Benjamin Graham

The Book of the SubGenius : The Sacred Teachings of J.R. 'Bob' Dobbs

J.R. Dobbs

Flash Boys

Michael Lewis

Recently Read

The 4-hour Workweek

Timothy Ferriss

I had the very odd experience of reading this while brainstorming money making ideas and whenever I had some new idea to try out, I ended up reading a chapter in this book that talks exactly about that. I don't know if I like this book or not because TIm Ferris talks a lot about philosophy to life and how it should influence your day to day life. I think that most of the things he says are quite reasonable, though he seems to ride a fine line between legitimate source of advice and selfish douchebag. Being unavailable outside of email (to your coworkers and/or customers), running around finding loopholes in rules, finding out how to do the bare minimum at work are things I find morally grey. I hope to find some way to apply the lessons in his book without having to do any of the stuff I find distasteful. Also some of the things I've tried out in the book turned out as well as a wet fart. I think maybe it's starting to show it's age and some of the avenues of income are becoming too crowded.

Added on April 4, 2022 1:13 PM

The Pale King

David Foster Wallace

Like with DFW's other novel, Infinite Jest, The Pale King is a novel I read and then had no fucking clue what happened when I reached the end. SPOILERS AHEAD: He was basically shooting for writing a story about the lamest group of X-men ever conceived. The whole of the book describes life for various eccentric characters and goes deep into the rabbit hole of their habits and routines. It doesn't seem to have a direction until you read the notes at the end where he plans to set up some sort of coup d'etat of the IRS service where automation ends up replacing live personnel. Several members of the live worker faction are scouting people who would be exceptionally talented at auditing tax returns to present an argument to upper management to prevent this. The key, according to DFW, is the ability to immerse oneself in work no matter how boring. Also once you read the end notes it becomes clear that as long as the existing material is, it only appears to be, like, one third of the intended length. Crazy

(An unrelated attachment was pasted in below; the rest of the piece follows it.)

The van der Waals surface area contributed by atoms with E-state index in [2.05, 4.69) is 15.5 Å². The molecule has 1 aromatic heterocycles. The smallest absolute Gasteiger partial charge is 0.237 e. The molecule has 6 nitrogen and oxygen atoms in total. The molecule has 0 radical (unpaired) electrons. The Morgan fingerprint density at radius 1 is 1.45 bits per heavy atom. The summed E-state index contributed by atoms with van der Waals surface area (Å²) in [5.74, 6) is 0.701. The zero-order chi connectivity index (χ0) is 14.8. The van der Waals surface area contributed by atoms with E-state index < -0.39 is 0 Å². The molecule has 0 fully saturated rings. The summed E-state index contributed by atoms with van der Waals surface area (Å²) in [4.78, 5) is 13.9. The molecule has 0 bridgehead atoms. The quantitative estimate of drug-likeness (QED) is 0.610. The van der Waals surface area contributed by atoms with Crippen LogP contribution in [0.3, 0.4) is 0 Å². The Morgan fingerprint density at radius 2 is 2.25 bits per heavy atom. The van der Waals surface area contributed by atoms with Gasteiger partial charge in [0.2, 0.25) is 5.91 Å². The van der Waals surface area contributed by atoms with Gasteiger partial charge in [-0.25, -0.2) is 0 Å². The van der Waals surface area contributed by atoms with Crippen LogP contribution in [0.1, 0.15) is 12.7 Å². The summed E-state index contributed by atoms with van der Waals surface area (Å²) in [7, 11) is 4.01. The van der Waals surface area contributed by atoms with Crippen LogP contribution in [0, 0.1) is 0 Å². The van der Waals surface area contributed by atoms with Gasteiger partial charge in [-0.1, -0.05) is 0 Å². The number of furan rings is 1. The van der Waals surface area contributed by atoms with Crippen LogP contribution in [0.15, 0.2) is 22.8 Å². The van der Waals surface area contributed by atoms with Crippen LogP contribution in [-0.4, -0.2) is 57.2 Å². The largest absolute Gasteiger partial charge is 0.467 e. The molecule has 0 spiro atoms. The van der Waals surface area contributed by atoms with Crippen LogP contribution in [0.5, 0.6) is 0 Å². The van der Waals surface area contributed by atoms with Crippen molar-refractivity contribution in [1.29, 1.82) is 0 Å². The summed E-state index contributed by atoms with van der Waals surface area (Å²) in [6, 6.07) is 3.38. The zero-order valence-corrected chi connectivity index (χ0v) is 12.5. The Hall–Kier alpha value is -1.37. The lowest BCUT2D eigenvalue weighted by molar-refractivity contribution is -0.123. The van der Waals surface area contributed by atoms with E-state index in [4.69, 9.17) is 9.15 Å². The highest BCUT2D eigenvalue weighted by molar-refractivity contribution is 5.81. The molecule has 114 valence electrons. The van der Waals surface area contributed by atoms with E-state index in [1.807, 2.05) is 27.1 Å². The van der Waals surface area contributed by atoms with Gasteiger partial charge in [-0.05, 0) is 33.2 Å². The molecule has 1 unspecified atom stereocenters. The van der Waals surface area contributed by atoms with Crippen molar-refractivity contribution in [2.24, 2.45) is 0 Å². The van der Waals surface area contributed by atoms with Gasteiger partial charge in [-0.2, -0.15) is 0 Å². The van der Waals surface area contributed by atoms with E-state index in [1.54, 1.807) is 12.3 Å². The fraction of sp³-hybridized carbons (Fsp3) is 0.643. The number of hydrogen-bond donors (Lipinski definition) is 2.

Added on December 21, 2020 5:40 PM

Devil Take the Hindmost: A History of Financial Speculation

Edward Chancellor

This was a really hard read. It took me literally years to sit down and concentrate on this. I needed a computer or phone in hand to google a lot of stuff, but this book is really educational. It's surprising how timeless stocks and finance is and really gives context to TYOOL 2020. I recommend reading this for giving historical examples to attach to concepts from the 4 Pillars of Investing. Also it's pretty fucking nuts reading about all the fraud and stock manipulation tactics that were done in the past and how tame things are today in comparison. Reading about the great depression (1930's) was also very enlightening. It's too bad this was written in 1998 because I'm interesting in what the author would say about the Great Recession and now.

Added on July 10, 2020 9:07 PM

Rebel Talent

Francesca Gino

I found this on a table at work that said "FREE". I think the concept of the book is nice. There's definitely something to being a "rebel", in that some people are content with being office drones and others want to blaze their own path. And going down one option vs the other doesn't happen by accident. All leaders consciously work towards it over lifetimes. I don't think the book had any particularly actionable tips, but the stories and anecdotes were very inspiring.

Added on January 27, 2020 12:52 AM